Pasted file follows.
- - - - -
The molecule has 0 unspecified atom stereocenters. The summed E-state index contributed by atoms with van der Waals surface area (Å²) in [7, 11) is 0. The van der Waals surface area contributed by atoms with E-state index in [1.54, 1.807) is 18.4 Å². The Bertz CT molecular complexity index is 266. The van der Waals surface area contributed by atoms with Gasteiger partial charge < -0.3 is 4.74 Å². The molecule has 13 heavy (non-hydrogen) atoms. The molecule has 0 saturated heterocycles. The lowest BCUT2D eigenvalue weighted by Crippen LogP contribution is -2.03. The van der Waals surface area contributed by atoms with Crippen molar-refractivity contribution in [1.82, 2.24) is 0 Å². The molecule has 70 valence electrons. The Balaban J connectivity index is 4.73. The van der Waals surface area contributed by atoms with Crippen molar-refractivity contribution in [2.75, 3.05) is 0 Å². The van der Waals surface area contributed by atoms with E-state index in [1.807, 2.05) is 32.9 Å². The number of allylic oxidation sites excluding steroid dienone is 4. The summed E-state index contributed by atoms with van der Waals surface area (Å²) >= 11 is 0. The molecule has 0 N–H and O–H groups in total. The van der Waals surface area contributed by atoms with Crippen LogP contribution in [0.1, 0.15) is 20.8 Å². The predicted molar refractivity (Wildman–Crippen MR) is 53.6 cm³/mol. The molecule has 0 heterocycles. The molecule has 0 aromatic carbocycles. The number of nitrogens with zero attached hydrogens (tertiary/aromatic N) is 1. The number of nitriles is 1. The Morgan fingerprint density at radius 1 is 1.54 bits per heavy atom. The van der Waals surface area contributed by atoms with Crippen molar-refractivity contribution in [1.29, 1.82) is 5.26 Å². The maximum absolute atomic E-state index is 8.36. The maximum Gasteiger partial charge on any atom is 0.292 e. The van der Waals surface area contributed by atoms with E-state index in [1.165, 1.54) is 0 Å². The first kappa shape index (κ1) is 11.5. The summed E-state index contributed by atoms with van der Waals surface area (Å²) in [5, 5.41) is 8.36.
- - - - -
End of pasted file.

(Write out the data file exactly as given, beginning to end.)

The molecule has 0 unspecified atom stereocenters. The summed E-state index contributed by atoms with van der Waals surface area (Å²) in [7, 11) is 0. The van der Waals surface area contributed by atoms with E-state index in [1.54, 1.807) is 18.4 Å². The Bertz CT molecular complexity index is 266. The van der Waals surface area contributed by atoms with Gasteiger partial charge < -0.3 is 4.74 Å². The molecule has 13 heavy (non-hydrogen) atoms. The molecule has 0 saturated heterocycles. The lowest BCUT2D eigenvalue weighted by Crippen LogP contribution is -2.03. The van der Waals surface area contributed by atoms with Crippen molar-refractivity contribution in [1.82, 2.24) is 0 Å². The molecule has 70 valence electrons. The Balaban J connectivity index is 4.73. The van der Waals surface area contributed by atoms with Crippen molar-refractivity contribution in [2.75, 3.05) is 0 Å². The van der Waals surface area contributed by atoms with E-state index in [1.807, 2.05) is 32.9 Å². The number of allylic oxidation sites excluding steroid dienone is 4. The summed E-state index contributed by atoms with van der Waals surface area (Å²) >= 11 is 0. The molecule has 0 N–H and O–H groups in total. The van der Waals surface area contributed by atoms with Crippen LogP contribution in [0.1, 0.15) is 20.8 Å². The predicted molar refractivity (Wildman–Crippen MR) is 53.6 cm³/mol. The molecule has 0 heterocycles. The molecule has 0 aromatic carbocycles. The number of nitrogens with zero attached hydrogens (tertiary/aromatic N) is 1. The number of nitriles is 1. The Morgan fingerprint density at radius 1 is 1.54 bits per heavy atom. The van der Waals surface area contributed by atoms with Crippen molar-refractivity contribution in [1.29, 1.82) is 5.26 Å². The maximum absolute atomic E-state index is 8.36. The maximum Gasteiger partial charge on any atom is 0.292 e. The van der Waals surface area contributed by atoms with E-state index in [1.165, 1.54) is 0 Å². The first kappa shape index (κ1) is 11.5. The summed E-state index contributed by atoms with van der Waals surface area (Å²) in [5, 5.41) is 8.36.